Scream is what happens when slasher movies become a staple of our culture. Those of us who grew up watching Jamie Lee Curtis run screaming through Halloween, or watching Freddie Cruger pick off teen by teen, know the wonderful, yet unsavory effects that horror movies can have on us. We know when not to answer the door. We know when to turn around. We know when to leave the house rather than run upstairs, just like the characters in Scream do. But to be honest, if we that were stuck in that situation, in that fight or flight mode, we would be making the same mistakes.
In Wes Craven’s 1996 hit Scream, a small town is terrorized by a masked murder targeting teens. The murderer also seems to have a fascination with horror films, using trivia and “the rules” to terrify. After two classmates are killed, Sydney (Neve Campbell) seems to be the next target. This is even more unsettling for her, as this attack falls around the anniversary of her mother’s murder. While she is worried, some of her peers seem to enjoy the mayhem. The reporters have a field day, just as they did during Sydney’s mother’s murder. As tensions intensify, and a curfew is set on the town, the teens have a party. What a perfect place for some more murder.
The first scene perfectly sets the whole film. What seems like an innocent wrong number, with even a bit of flirting, turns on a dime to terror and a grizzly murder. The first time I began this movie (in my early teens) I couldn’t get through this first scene. It was too tense and freaky for me at the time, and the worst part was how real this felt. I began to imagine how easily this could happen to me anytime I was home alone. Even now, by the time the she is being quizzed about Friday the 13th, I find myself standing two feet from my television, hand over my mouth to keep from screaming, loving and hating every moment.
The words from Principal Himbry (the uncredited Henry Winkler) ring sadly true for most of Generation X and on. We are “desensitized little shits.” We’ve seen too many slasher movies. Fake blood and gore hardly fazes us. Hell, I grew up hearing about terrible murders on the evening news while eating dinner. If someone was brutally murdered in my high school I know someone would find a way to make a joke of it. Maybe it’s our faults for being horrible people, or maybe it’s the media and society we were exposed to. Either way, it brings us closer to the kids in the middle of Scream. Especially Stuart (Matthew Lillard).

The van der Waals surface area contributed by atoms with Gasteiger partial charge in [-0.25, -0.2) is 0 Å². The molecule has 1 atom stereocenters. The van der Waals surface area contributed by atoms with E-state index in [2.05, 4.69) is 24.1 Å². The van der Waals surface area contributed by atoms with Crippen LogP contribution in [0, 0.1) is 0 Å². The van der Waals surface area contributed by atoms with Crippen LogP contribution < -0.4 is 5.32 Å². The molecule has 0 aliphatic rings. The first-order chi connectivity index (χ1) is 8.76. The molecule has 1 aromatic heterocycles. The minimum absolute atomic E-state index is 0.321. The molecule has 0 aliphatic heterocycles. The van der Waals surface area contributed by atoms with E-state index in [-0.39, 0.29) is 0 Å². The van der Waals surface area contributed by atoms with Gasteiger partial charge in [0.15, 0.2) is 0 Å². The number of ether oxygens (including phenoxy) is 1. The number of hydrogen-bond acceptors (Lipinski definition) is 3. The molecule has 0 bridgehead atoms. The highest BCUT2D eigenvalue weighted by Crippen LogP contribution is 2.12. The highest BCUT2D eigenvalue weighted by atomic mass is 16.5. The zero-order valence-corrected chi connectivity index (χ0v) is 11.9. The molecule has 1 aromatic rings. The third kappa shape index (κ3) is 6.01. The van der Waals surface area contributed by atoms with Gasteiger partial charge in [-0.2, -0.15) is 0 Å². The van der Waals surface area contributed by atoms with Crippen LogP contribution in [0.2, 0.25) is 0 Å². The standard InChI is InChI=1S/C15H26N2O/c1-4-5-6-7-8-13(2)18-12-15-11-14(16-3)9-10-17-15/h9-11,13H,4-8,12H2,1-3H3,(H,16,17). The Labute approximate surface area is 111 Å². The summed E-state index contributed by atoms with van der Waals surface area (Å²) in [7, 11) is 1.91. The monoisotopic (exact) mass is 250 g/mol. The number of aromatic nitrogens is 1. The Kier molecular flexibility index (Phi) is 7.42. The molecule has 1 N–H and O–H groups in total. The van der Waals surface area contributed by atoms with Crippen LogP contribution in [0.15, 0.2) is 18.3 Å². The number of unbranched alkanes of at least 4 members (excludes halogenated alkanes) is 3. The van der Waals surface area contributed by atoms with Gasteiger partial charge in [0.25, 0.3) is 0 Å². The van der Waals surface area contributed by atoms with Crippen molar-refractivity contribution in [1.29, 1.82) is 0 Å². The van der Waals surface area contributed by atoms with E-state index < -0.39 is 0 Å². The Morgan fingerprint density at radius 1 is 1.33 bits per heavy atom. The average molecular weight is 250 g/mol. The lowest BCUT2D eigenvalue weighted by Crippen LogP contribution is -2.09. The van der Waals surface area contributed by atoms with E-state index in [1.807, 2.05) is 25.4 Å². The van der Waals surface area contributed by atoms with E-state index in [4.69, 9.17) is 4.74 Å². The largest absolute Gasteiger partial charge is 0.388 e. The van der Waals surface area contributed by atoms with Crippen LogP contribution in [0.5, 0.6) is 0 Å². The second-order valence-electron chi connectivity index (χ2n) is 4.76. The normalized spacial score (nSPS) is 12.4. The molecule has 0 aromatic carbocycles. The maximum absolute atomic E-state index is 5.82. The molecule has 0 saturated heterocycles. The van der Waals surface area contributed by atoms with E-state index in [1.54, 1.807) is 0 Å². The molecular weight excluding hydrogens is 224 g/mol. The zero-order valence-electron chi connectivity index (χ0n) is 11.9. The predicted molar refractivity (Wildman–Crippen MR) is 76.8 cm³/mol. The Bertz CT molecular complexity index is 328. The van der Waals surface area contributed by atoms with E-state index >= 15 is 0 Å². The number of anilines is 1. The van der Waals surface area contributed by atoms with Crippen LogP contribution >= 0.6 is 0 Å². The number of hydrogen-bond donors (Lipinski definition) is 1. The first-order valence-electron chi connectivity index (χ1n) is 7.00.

It seems Wes Craven has made this film especially for movie geeks. It begins to reference horror movies right in the beginning and keeps it up to the very end. One of the most important parts for movie nerds is how Randy (Jamie Kennedy) lays out the rules for surviving a horror movie. Until then, they had been unwritten rules, more of a modern archetype that has been shaped over the past 40 years.
In case you’re unfamiliar with the rules, here they are. Use them wisely if you ever find yourself within a personal horror movie:
- You can never have sex. Sex = Death. Virgins will live.
- You can never drink or do drugs. Just another sin that will make you a target.
- Never say, “I’ll be right back.” You won’t.
Even if you have never seen a single horror film before, Scream can be a real treat. It doesn’t rely on your film knowledge, though it helps. Scream is simply a modern horror classic that will easily draw you in and make you scream. The stakes are set high right from the start and only escalate from there. There is a great mix of tension, gore and run-for-your-life terror that makes this film fun every time.
“No, please don’t kill me, Mr. Ghostface, I wanna be in the sequel!”